This philosophical tradition drawn from Heidegger contains a central debate within DH theory, but it is also a deeply humanistic question. The digital humanities contain a fundamental tension between the digital object and the humanist subject of inquiry and speculation. Rather than merely exploring the cultural dimension of technology or the material determinants on culture, which is the dialectic proposed by the Heideggarian theory of technology, DH proposes a method of making that enacts the cultural dimension of technology within material restraints. In the words of Bruno Latour, "Humanists are concerned only about humans; the rest, for them, is mere materiality or cold objectivity" (1999, 10). Dh is critical of this traditional humanist reflexive speculative process as a self-actualising system. However, software systems also hold the potential to be uncritically self-actualizing. To think of cultural criticism and cultural production as a larger and coherent system, it is helpful to turn to the famed British anthropologist Alfred Gell. While Gell is responsible for expanding the scope of his field into art and technology, he describes how seamlessly beautiful technology holds a two-fold hazard: "the technology of enchantment is founded on the enchantment of technology" (1998, 44). In other words, beautifully made technology has the tendency to seem like "enchanted vessels of magical power" (1998, 46). This enchantment has been most recently viewed with the release of Apple’s iPad as a "magical and revolutionary" device, which is a rhetorical strategy used to forestall hacking, manipulation, or modification of propriety technology. This kind of marketing of superlatives is possible in a broadening culture that reifies design as the mode and method of creation. In Latour’s keynote lecture for the Networks of Design conference in 2008, entitled "A Cautious Prometheus? A Few Steps Toward a Philosophy of Design," he describes "a post Promethean theory of action" that alters the meaning of making and creation that casts creative agency with, what he borrows from scientific domains, as "the precautionary principle" (2008, 4). By embracing the term design, Latour describes how digitization is upending the distinction between form and function, which explains how "hermeneutics have seeped deeper and deeper into the very definition of materiality" (2008, 4). However, design is only ever a process of remaking what has already been made: "In other words, there is always something remedial in design" (2008, 5). There is no ex nihilo or tabula rasa in the beginning of design; there is no Adamic origin for consumer electronics or software systems. Reflexivity, then, is a by-product of a collaborative research and development. Thus echoing a postmodern critique of origins together with a technological ethos of collaborative development, Latour claims that Peter Sloterdijk is among the first to present a philosophy that walks this divide at the heart of the digital humanities.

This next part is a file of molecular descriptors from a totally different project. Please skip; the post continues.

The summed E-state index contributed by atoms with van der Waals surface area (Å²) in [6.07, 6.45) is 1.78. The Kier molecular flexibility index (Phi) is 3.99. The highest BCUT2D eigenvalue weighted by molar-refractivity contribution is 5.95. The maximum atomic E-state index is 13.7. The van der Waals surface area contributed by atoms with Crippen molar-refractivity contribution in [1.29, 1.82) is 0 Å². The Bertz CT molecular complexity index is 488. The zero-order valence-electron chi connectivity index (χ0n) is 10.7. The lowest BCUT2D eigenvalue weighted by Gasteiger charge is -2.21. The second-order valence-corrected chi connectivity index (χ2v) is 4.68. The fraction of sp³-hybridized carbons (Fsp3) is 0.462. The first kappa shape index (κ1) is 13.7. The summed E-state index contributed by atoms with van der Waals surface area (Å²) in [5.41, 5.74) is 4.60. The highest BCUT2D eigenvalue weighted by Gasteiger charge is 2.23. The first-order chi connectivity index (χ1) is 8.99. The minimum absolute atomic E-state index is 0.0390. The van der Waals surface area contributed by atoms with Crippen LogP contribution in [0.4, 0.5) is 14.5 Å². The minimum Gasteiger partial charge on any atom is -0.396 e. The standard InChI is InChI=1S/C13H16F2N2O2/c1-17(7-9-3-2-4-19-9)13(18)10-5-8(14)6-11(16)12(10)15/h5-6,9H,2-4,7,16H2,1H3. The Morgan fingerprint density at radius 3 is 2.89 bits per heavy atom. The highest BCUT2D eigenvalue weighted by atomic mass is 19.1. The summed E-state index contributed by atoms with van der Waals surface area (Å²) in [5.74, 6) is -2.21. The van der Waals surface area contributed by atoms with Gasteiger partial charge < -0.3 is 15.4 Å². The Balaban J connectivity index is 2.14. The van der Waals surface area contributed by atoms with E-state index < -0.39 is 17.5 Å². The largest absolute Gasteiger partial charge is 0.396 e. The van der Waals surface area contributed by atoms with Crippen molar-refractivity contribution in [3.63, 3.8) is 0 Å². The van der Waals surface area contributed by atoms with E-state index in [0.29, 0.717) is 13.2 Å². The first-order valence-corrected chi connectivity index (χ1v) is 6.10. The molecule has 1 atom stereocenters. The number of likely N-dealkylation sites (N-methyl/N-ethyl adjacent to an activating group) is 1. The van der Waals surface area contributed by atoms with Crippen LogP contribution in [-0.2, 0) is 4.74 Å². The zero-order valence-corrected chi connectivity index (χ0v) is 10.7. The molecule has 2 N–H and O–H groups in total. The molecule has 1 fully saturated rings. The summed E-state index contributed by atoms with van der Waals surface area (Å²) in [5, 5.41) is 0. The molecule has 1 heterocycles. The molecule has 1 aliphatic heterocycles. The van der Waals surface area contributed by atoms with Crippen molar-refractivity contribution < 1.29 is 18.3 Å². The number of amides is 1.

Our tools shape us